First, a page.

Draftmark: We Tried It, We Liked It

In Product Review by The Guys

Draftmark, Anheuser-Busch’s answer to home draft systems rolled out by Miller and Heineken, recently became available in the Chicago market.

According to a press release we received, Draftmark is being called a, “intuitive, high-end device that fits neatly on refrigerator shelves, making a true draught beer experience possible in a few easy steps.”

So does it live up to those expectations?

Well, we had a chance to take the product for a spin, complete with a gallon of Bass Pale Ale, and can report that it is pretty easy to use and it does what it’s supposed to – gives you cold beer from a tap.

Now, before we get to the beer, let’s talk about the Draftmark itself ($49.99 – $59.99). The unit is sturdy enough and isn’t very heavy, which makes for easy fridge maneuvering.

behold, the Draftmark

Its setup is fairly simple with very few moving parts. Once out of the box the first thing you have to do is charge the battery that comes with it (not pictured).

Wait, a battery? Yup. The battery essentially runs the pump in the Draftmark. No CO2 used here, just air. (Edit: It’s worth noting that the air never comes in contact with the beer. At least not until you pour it. Draftmark’s technology is patented and they’re rather tight-lipped on how it works. But trust us, it does.)

Charging only takes a few hours  – which should give you plenty of time to start cooling your gallon of beer.

Once the battery is done charging (indicated by a green light) you simply pop it into the back of the unit and open up the front.

Insert the spout, which comes with your gallon refill, and place the gallon refill into the unit – rotating clockwise to lock it into place.

Close the lid and voila.

Battery charging aside, setup for the Draftmark takes just a few minutes.

And the unit is small enough to fit just about anywhere in the refrigerator.

We chose the top shelf because, at the time, the remaining shelves were occupied by Thanksgiving leftovers.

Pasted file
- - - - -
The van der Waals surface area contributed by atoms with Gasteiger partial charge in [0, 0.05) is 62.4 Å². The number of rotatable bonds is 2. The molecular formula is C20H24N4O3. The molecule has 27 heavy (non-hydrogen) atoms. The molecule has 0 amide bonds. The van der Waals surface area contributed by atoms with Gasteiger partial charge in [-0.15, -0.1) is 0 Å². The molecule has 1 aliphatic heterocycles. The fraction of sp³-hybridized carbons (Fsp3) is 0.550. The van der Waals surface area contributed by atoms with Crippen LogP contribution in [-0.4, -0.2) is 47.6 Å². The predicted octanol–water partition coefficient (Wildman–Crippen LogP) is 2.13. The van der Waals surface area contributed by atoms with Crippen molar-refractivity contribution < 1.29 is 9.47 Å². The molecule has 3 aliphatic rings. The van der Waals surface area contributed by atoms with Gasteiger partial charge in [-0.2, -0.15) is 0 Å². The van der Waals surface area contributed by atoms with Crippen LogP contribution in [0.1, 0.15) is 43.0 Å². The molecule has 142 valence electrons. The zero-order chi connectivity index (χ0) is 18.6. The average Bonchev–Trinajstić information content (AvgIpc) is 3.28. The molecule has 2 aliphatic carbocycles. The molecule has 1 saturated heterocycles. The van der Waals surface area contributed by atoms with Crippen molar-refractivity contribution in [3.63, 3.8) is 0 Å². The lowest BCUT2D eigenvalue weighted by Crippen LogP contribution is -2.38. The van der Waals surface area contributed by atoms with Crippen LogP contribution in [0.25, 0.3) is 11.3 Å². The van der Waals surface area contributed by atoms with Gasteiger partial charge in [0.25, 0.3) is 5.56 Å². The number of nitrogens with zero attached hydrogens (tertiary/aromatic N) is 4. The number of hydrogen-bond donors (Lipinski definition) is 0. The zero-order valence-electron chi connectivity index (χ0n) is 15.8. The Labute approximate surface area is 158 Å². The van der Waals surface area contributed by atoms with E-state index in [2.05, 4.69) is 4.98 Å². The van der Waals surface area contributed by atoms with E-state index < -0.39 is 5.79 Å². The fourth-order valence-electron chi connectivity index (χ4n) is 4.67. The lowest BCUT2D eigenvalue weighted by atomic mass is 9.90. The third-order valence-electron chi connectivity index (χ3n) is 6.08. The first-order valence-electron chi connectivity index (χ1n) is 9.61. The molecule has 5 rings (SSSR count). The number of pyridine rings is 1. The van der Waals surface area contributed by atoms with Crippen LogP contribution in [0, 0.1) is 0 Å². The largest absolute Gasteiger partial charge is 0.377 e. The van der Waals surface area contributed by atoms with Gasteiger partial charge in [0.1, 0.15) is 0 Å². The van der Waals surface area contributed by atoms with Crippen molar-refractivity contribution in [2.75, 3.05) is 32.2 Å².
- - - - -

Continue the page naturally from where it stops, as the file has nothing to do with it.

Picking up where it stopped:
As you can see there’s still plenty of room to stack around it, if need be.

With the heavy lifting, or lack thereof done – it’s time to pour a beer.

The unit pours a tad heady, making it a two to three-step process of filling a glass, waiting for the head to recede, pouring some more, waiting some more. But that’s no different, really, from ordering a beer on tap at a bar.

Frothy pour aside the beer itself was good, nicely carbonated, although a touch creamy.

IMG_0593[1]Each refill is good for 30 days. But once it’s in, it’s in – you can’t swap out one refill for another one midway through a bottle.

For the frugal drinker, or for those of you into beer math, using a standard 16 ounce pint glass a gallon refill will pour you exactly eight beers. Not bad for $14.99.

Along with Bass the other options currently available include Shocktop Wheat IPA, Shocktop Belgian White, Michelob Amber Bock, Budweiser and Goose Island Honkers Ale. Overall that’s a fairly diverse selection of A-B products, although we’d like to see the number of Goose Island offerings expand. Adding Goose Island’s India Pale Ale, Harvest Ale and/or 312 would seriously boost Draftmark’s street cred in the craft community.

What we really like about this concept is the limited amount of waste. No cardboard boxes, six-pack holders, a dozen or so cans or bottles to throw away. Just one, one gallon jug.

Beer geekery and environmental friendliness aside, Draftmark delivers on the promise of cold, fresh beer from the comfort of your refrigerator.

UPDATE: After spending some time in the closet, Karl broke out the Draftmark and tried it again in June, 2014. It was…okay. 

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Written by many, compiled by one, this is a collaborative post with contributions from at least two writers at Guys Drinking Beer.